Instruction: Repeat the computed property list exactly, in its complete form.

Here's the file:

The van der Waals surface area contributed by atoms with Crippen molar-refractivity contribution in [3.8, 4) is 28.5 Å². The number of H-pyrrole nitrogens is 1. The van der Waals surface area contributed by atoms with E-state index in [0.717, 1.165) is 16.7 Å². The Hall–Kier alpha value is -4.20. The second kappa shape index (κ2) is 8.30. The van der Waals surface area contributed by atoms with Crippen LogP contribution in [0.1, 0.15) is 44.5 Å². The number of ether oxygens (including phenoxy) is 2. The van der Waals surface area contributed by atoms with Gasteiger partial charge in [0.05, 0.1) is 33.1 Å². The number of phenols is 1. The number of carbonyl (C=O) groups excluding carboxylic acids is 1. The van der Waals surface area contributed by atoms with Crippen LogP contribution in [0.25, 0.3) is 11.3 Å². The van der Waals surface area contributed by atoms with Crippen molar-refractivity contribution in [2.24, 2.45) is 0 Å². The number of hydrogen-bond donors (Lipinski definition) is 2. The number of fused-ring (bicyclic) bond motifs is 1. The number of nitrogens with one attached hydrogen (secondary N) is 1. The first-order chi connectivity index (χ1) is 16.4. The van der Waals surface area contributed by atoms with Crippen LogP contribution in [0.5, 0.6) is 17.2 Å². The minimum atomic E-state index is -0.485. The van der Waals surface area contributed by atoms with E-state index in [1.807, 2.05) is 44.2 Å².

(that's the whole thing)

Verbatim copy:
The van der Waals surface area contributed by atoms with Crippen molar-refractivity contribution in [3.8, 4) is 28.5 Å². The number of H-pyrrole nitrogens is 1. The van der Waals surface area contributed by atoms with E-state index in [0.717, 1.165) is 16.7 Å². The Hall–Kier alpha value is -4.20. The second kappa shape index (κ2) is 8.30. The van der Waals surface area contributed by atoms with Crippen LogP contribution in [0.1, 0.15) is 44.5 Å². The number of ether oxygens (including phenoxy) is 2. The van der Waals surface area contributed by atoms with Gasteiger partial charge in [0.05, 0.1) is 33.1 Å². The number of phenols is 1. The number of carbonyl (C=O) groups excluding carboxylic acids is 1. The van der Waals surface area contributed by atoms with Crippen LogP contribution in [0.25, 0.3) is 11.3 Å². The van der Waals surface area contributed by atoms with Crippen molar-refractivity contribution in [2.24, 2.45) is 0 Å². The number of hydrogen-bond donors (Lipinski definition) is 2. The number of fused-ring (bicyclic) bond motifs is 1. The number of nitrogens with one attached hydrogen (secondary N) is 1. The first-order chi connectivity index (χ1) is 16.4. The van der Waals surface area contributed by atoms with Crippen LogP contribution in [0.5, 0.6) is 17.2 Å². The minimum atomic E-state index is -0.485. The van der Waals surface area contributed by atoms with E-state index in [1.807, 2.05) is 44.2 Å².